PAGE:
Archive for September, 2011|Monthly archive page

Bellow: ‘stillness in the midst of chaos’

In quotes about writing, writing on September 24, 2011 at 11:26 pm

I feel that art has something to do with the achievement of stillness in the midst of chaos. A stillness which characterizes prayer, too, and the eye of the storm. I think that art has something to do with an arrest of attention in the midst of distraction.

~ Saul Bellow

Over the past few years – which have been at turns stormy, chaotic and/or distracted – I have had this quote in the front of my notebook and tacked to the wall in my office. I found it years ago in a calendar featuring photographs of acclaimed writers in their work spaces; these words accompanied a photo of Saul Bellow standing serenely in front of what appears to be a drafting table in a room filled with natural light.

When I see the photo and words, it reminds me what a gift it is to be able to step away from the chaos and write.


from ‘Evening’

In lines worth underlining, reading on September 24, 2011 at 2:18 pm

Where were you all this time? she said. Where have you been?

I guess far away.

Yes, you were. Too far away.

They sat in silence.

You know you frightened me a little. At the beginning.


You did.

He smiled at that.

You looked as if you didn’t need anyone, she said.

But those are the ones who need the most, he said.
Don’t you know that? 

I do know, she said. Too late.

Never too late to know something, he said. 

Maybe not, she said. But too late to do any good.

~ Evening, by Susan Minot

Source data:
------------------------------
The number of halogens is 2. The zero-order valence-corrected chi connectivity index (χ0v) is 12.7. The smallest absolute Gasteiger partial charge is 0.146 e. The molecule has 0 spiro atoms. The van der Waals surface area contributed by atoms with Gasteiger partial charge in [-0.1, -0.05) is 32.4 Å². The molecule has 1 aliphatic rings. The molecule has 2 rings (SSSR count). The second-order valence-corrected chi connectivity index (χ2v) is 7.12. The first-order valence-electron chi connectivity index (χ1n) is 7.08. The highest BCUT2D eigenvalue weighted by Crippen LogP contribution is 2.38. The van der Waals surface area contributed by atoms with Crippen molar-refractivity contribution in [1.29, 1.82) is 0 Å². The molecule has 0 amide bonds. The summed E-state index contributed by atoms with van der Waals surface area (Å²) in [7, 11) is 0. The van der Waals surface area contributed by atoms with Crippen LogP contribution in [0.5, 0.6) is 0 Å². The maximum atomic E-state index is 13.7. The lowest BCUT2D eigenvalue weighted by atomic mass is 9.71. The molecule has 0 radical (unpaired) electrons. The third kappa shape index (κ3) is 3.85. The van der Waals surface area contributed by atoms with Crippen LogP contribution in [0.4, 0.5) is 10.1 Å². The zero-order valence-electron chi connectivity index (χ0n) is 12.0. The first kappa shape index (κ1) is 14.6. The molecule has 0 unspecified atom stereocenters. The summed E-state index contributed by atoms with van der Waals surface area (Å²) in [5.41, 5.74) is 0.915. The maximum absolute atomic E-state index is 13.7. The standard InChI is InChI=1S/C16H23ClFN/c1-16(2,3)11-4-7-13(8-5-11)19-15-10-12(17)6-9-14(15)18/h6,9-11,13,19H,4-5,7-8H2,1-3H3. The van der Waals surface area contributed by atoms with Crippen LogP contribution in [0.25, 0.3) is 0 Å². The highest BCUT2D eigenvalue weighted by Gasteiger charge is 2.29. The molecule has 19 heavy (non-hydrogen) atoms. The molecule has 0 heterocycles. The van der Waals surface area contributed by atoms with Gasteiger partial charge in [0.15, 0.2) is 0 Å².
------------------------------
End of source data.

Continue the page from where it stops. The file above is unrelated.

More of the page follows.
Saturday wake-up calls.

In running on September 24, 2011 at 1:01 am

Last year at this time,  I was struggling to get used to the idea of getting out of bed at 7 a.m. to meet my 5K training group by 8 a.m.  I’m not a morning person, and I was barely a runner, so this was a double whammy for me.

But I managed to do those Saturday morning slogs to the art museum or various parks around town. I came to think of these meeting/running spots as either miserable or quite nice, solely based on the number of hills on their trails.

Tomorrow will be my first early Saturday slog as a mentor for the 5K program, and I’m trying very hard to stave off the ‘what was I thinking?’ train of thought and go with a peppier script …  ‘isn’t it heart-warming that a whole year has gone by since those first miserable Saturday  long runs and you’re STILL running?’

Since I don’t do peppy first thing in the morning, those warm, fuzzy feelings probably won’t materialize until I’ve finished and made it to a coffee shop for my caffeine fix.

Here’s to doing things you never thought you could do — and better yet, helping other people get there, too.

Something to aspire to …

In writing on September 22, 2011 at 9:21 am